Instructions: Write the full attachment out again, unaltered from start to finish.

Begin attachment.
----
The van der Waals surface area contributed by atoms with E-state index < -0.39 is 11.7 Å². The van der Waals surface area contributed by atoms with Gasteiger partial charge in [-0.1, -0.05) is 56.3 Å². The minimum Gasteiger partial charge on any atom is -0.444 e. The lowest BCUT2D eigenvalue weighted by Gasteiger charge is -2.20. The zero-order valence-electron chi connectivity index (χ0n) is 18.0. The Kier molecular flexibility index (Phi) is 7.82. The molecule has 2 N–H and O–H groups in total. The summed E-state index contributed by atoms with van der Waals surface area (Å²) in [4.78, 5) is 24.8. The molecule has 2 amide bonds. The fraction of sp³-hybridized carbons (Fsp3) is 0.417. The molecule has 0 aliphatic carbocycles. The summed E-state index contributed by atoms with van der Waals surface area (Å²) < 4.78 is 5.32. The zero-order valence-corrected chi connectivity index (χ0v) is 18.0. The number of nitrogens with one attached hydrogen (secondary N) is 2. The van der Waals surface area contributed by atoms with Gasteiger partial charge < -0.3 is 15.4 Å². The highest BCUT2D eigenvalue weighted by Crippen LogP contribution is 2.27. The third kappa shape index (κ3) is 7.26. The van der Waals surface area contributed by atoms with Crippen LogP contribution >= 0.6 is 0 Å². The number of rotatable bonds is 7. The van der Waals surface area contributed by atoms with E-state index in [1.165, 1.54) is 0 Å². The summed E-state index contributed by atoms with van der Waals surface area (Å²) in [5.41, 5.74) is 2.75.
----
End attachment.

The van der Waals surface area contributed by atoms with E-state index < -0.39 is 11.7 Å². The van der Waals surface area contributed by atoms with Gasteiger partial charge in [-0.1, -0.05) is 56.3 Å². The minimum Gasteiger partial charge on any atom is -0.444 e. The lowest BCUT2D eigenvalue weighted by Gasteiger charge is -2.20. The zero-order valence-electron chi connectivity index (χ0n) is 18.0. The Kier molecular flexibility index (Phi) is 7.82. The molecule has 2 N–H and O–H groups in total. The summed E-state index contributed by atoms with van der Waals surface area (Å²) in [4.78, 5) is 24.8. The molecule has 2 amide bonds. The fraction of sp³-hybridized carbons (Fsp3) is 0.417. The molecule has 0 aliphatic carbocycles. The summed E-state index contributed by atoms with van der Waals surface area (Å²) < 4.78 is 5.32. The zero-order valence-corrected chi connectivity index (χ0v) is 18.0. The number of nitrogens with one attached hydrogen (secondary N) is 2. The van der Waals surface area contributed by atoms with Gasteiger partial charge < -0.3 is 15.4 Å². The highest BCUT2D eigenvalue weighted by Crippen LogP contribution is 2.27. The third kappa shape index (κ3) is 7.26. The van der Waals surface area contributed by atoms with Crippen LogP contribution >= 0.6 is 0 Å². The number of rotatable bonds is 7. The van der Waals surface area contributed by atoms with E-state index in [1.165, 1.54) is 0 Å². The summed E-state index contributed by atoms with van der Waals surface area (Å²) in [5.41, 5.74) is 2.75.